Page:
“The J-20 family will be produced in the hundreds over the coming decade, constituting the foremost existing aerial threat to Western air superiority types,” says RUSI.


Source: Greg Waldron/FlightGlobal
The Su-35 at the Paris air show in June 2013


Russia’s Su-57, on the other hand, has yet to become a frontline system, and lacks “the basic design features required for a true [low observable] signature”.

The report notes that Russia has struggled to field effective active electronically scanned array (AESA) radars, which offer pilots high detection ranges, but feature low probability of intercept/low probability of detection by adversaries.

As for China’s version of the Su-27, the Shenyang J-11, China has done a great deal to modernise the platform, including the use of composite materials that improve the Chinese version’s thrust-to-weight ratio. RUSI believes that the new J-11D version, equipped with an AESA radar, internal electronic warfare suite, and a superior weapons payload, will be superior to the most advanced iteration of the Su-27 family, the Su-35.

RUSI also regards the Chinese version of the Su-30, the J-16, as a major improvement.

“The J-16 features an AESA radar, increased use of composite materials for reduced weight, a fully digital ‘glass’ cockpit for both crew, compatibility with the full range of Chinese [precision-guided munitions] and a new targeting pod called YINGS-III which is roughly comparable to the US [Lockheed] Sniper pod,” says RUSI.


Source: Greg Waldron
The Chengdu J-10B at Airshow China in 2016

“Following its entry to service in 2015, the J-16 is expected to replace [China’s] Su-30MKK and MK2 fleets over the coming decade in both PLAAF and eventually PLANAF service, and is currently China’s most capable multirole and strike aircraft.”

The report speculates that the 2020s could even see Russia importing Chinese sensor and missile technology.

“For this to occur, the Russian government would have to overcome considerable levels of distrust between Russia and China in military terms, as well as deep-seated Russian pride and attachment to their sovereign aerospace industry,” says RUSI.

“However, the increasing superiority of Chinese radars, [air-to-air missiles] and targeting pods may prove sufficient motivation, especially in the face of a new generation of Western combat aircraft development programmes.”

They lag behind especially in engine manufacturing
 

ZeEa5KPul

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First, China did not move ahead with the J-11D, instead the technologies developed for it went into the J-11BG upgrade program. Second, it's doubtful Russia retains any technical edge in turbofan manufacturing over China with the successful development of the WS-10 family.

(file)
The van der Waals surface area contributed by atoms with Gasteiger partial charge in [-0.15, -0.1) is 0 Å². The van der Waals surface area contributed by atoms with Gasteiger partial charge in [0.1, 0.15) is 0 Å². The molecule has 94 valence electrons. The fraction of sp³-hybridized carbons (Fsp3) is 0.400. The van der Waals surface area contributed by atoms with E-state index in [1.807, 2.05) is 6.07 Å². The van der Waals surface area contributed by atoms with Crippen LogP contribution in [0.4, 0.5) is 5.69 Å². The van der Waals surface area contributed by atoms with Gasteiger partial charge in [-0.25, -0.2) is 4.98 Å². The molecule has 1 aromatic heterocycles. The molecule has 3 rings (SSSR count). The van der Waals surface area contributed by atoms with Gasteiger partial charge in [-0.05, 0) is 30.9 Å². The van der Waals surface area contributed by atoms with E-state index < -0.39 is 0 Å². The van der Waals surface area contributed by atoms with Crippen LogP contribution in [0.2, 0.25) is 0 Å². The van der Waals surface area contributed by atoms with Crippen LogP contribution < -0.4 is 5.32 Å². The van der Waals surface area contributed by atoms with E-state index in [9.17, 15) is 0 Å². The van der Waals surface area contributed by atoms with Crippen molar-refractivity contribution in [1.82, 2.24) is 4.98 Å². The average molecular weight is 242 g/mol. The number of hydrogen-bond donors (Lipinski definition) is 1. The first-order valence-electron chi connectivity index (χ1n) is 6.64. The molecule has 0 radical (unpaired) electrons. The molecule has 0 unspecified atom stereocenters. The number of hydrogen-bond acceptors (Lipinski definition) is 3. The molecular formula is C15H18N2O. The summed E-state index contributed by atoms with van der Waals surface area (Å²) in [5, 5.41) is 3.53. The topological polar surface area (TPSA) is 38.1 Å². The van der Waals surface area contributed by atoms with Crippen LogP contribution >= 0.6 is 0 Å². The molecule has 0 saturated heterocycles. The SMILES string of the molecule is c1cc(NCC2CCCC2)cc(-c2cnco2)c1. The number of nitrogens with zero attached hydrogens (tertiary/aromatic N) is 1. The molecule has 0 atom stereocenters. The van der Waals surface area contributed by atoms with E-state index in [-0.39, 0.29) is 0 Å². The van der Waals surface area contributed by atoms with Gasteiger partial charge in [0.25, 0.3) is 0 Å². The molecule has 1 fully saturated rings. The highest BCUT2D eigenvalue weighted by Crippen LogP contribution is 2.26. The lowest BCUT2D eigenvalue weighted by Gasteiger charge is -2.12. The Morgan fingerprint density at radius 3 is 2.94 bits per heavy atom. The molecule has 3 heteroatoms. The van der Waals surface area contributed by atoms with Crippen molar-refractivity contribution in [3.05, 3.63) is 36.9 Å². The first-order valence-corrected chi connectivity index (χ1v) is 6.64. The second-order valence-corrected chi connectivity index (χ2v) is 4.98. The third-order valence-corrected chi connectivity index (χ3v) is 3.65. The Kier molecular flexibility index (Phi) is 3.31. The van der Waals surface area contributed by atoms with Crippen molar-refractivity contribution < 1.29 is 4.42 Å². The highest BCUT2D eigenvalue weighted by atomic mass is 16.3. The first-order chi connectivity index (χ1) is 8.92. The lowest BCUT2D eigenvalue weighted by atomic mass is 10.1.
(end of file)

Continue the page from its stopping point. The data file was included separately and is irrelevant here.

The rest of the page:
My-Analogous

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First, China did not move ahead with the J-11D, instead the technologies developed for it went into the J-11BG upgrade program. Second, it's doubtful Russia retains any technical edge in turbofan manufacturing over China with the successful development of the WS-10 family.
If they put name W11, that engine will work like anything. Anyone from Karachi know what i mean:-)
 

vi-va

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The ironic - or at least for me quite sad - part of that story behind is, that I was invited by RUSI to hold that lecture in London at the planned RUSI Martial Power conference: "Competing Visions for the Future of Combat Air", which was cancelled due to the COVID pandemic in March this year. So it seems, Justin wrote a pdf as a substitute.

If you are interested, here's the full pdf ready to download:


... and also, please take a look to the sources! :meeting:
Aha. A lot of stuff used your book as reference.
1605022637508.png

From long term perspective, investment definitely matters a lot. US and China invested much more.
 

retaxis

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China develop advanced stealth drone. Only USA has stealth drone. Only China and USA has fifth gen jet fighters and stealth drones.

China has had a lot of Russian support with knowledge and ideas over the last two decades and own a lot of its progress to Russian help. Russia does not have the money to fund a lot of their ideas which China puts into action but this is how ALLIES help each other.
 

retaxis

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But after China surpasses Russia in all army, navy and airforce weapons and equipments, where would India buy their weapons?
India is weak. Vietnam or South Korea would put up 10x the fight these Indians would offer. China would walk into Mumbai within a week. Indian military isnt even fully mechanised, soldiers gonna walk from South India to Doklam just in time to watch the surrender if they dont starve to death along the way.
 

retaxis

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India will rely on Hanjians to supply Chinese weapon blueprints

Just like how India copied CX-1 cruise missile and named it Brahmos
Low IQ indians wouldnt know what to do with blueprints anyway. You probably end up making a bicycle from it and call it a success. India buys everything because even with all the blueprints in the world, you fail to make the most simply military toys.